Obama's executive actions do not close this loophole. Instead, the president issued a guidance that attempts to narrow the loophole by limiting who can sell guns without a federal license (which requires background checks on sales), and warns gun sellers of the risks if they try to use the private sales loophole to avoid carrying out a background check. White House officials said their primary interest is to go after for-profit dealers who are posing as hobbyists or one-time sellers when they are in fact "engaged in the business" of selling guns.
The idea is, essentially, to make enforcement of existing federal laws stricter so fewer people — whether gun sellers or buyers — take advantage of the loophole. So a better way to look at the move is that it's narrowing, rather than closing, the loophole.
In fact, Obama's executive actions can't completely close this loophole. It's written into law, so it would take congressional action to completely close it. (The White House was clear on this point in a call with reporters, stating multiple times that the executive actions should not let Congress "off the hook" of passing gun control legislation.)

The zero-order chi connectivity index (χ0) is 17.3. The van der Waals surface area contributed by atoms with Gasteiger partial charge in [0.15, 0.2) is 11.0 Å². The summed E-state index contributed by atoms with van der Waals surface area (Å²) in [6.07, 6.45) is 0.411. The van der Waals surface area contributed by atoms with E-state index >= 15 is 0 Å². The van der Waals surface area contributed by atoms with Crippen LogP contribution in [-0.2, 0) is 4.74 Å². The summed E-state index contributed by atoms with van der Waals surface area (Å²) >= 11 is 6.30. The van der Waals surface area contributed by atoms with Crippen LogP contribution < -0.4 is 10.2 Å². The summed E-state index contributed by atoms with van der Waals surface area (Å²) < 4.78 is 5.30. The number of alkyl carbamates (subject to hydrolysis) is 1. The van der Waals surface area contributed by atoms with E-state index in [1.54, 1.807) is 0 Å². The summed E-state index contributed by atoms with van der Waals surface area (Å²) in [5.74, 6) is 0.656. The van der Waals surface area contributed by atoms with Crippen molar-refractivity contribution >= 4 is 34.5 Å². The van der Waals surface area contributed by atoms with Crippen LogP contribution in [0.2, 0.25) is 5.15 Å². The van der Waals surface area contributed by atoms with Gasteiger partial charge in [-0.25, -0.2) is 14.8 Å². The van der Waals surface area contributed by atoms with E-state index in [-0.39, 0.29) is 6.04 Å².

So Obama is taking some steps to narrow the gaps in federal law, and it's certainly the biggest action he's taken yet on guns. But that mostly reflects his inability to do much on guns without Congress, not that these tweaks will add up to enormous changes.
Now that Obama has brought his Executive Orders to light, I am happy to see they have no teeth and that I actually have no problem with most of it. I do believe in background checks, but they have to be reasonable. A federal database of felony criminals and other miscreants should not be as hard to create and maintain as it is. I guess the reason I have no issues with it is that I live in New York State and to live by the draconian state gun laws here.
Obama's action have exactly zero difference here. We already have to do all the things he wants.
There is no political capital for anything "meaningful" (or substantial in any way) right now and pro-gun advocates have nothing to worry about there (though they are right to worry long term, eventually laws on guns will modernize in America too).
You are mistaken on the impact of his executive orders. When he first entered the White House, he placed disabled war veterans on the list of people who are prohibited from owning guns. Now he is expanding this to include disabled people in general.
I've not seen this, where can I read more?